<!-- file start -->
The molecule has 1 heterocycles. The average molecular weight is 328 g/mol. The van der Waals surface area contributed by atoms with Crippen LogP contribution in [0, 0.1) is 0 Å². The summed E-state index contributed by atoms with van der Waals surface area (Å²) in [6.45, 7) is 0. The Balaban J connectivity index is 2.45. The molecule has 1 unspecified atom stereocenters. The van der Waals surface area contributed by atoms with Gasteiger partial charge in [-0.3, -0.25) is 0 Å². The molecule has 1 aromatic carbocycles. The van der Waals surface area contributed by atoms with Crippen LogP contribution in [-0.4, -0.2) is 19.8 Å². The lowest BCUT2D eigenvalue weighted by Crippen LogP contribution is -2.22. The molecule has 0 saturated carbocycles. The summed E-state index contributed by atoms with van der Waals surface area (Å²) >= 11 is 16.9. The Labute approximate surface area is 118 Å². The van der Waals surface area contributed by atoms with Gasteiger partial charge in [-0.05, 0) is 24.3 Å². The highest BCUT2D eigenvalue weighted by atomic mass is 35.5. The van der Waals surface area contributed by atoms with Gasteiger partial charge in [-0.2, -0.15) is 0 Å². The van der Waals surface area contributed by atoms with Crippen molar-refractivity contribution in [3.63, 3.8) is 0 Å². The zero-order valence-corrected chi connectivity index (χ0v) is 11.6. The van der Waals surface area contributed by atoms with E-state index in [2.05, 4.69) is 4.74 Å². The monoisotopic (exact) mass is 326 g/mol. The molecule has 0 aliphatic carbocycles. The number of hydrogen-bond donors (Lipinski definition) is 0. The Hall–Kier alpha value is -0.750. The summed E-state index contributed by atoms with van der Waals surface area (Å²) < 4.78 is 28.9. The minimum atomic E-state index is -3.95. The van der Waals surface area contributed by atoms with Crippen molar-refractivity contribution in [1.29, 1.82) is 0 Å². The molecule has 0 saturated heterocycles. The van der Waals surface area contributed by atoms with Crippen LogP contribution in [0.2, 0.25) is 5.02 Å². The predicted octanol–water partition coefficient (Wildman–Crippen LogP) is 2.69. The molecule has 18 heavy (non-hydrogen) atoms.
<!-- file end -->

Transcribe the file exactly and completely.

The molecule has 1 heterocycles. The average molecular weight is 328 g/mol. The van der Waals surface area contributed by atoms with Crippen LogP contribution in [0, 0.1) is 0 Å². The summed E-state index contributed by atoms with van der Waals surface area (Å²) in [6.45, 7) is 0. The Balaban J connectivity index is 2.45. The molecule has 1 unspecified atom stereocenters. The van der Waals surface area contributed by atoms with Gasteiger partial charge in [-0.3, -0.25) is 0 Å². The molecule has 1 aromatic carbocycles. The van der Waals surface area contributed by atoms with Crippen LogP contribution in [-0.4, -0.2) is 19.8 Å². The lowest BCUT2D eigenvalue weighted by Crippen LogP contribution is -2.22. The molecule has 0 saturated carbocycles. The summed E-state index contributed by atoms with van der Waals surface area (Å²) >= 11 is 16.9. The Labute approximate surface area is 118 Å². The van der Waals surface area contributed by atoms with Gasteiger partial charge in [-0.05, 0) is 24.3 Å². The highest BCUT2D eigenvalue weighted by atomic mass is 35.5. The van der Waals surface area contributed by atoms with Gasteiger partial charge in [-0.2, -0.15) is 0 Å². The van der Waals surface area contributed by atoms with Crippen molar-refractivity contribution in [3.63, 3.8) is 0 Å². The zero-order valence-corrected chi connectivity index (χ0v) is 11.6. The van der Waals surface area contributed by atoms with E-state index in [2.05, 4.69) is 4.74 Å². The monoisotopic (exact) mass is 326 g/mol. The molecule has 0 aliphatic carbocycles. The number of hydrogen-bond donors (Lipinski definition) is 0. The Hall–Kier alpha value is -0.750. The summed E-state index contributed by atoms with van der Waals surface area (Å²) < 4.78 is 28.9. The minimum atomic E-state index is -3.95. The van der Waals surface area contributed by atoms with Crippen molar-refractivity contribution in [1.29, 1.82) is 0 Å². The molecule has 0 saturated heterocycles. The van der Waals surface area contributed by atoms with Crippen LogP contribution in [0.2, 0.25) is 5.02 Å². The predicted octanol–water partition coefficient (Wildman–Crippen LogP) is 2.69. The molecule has 18 heavy (non-hydrogen) atoms.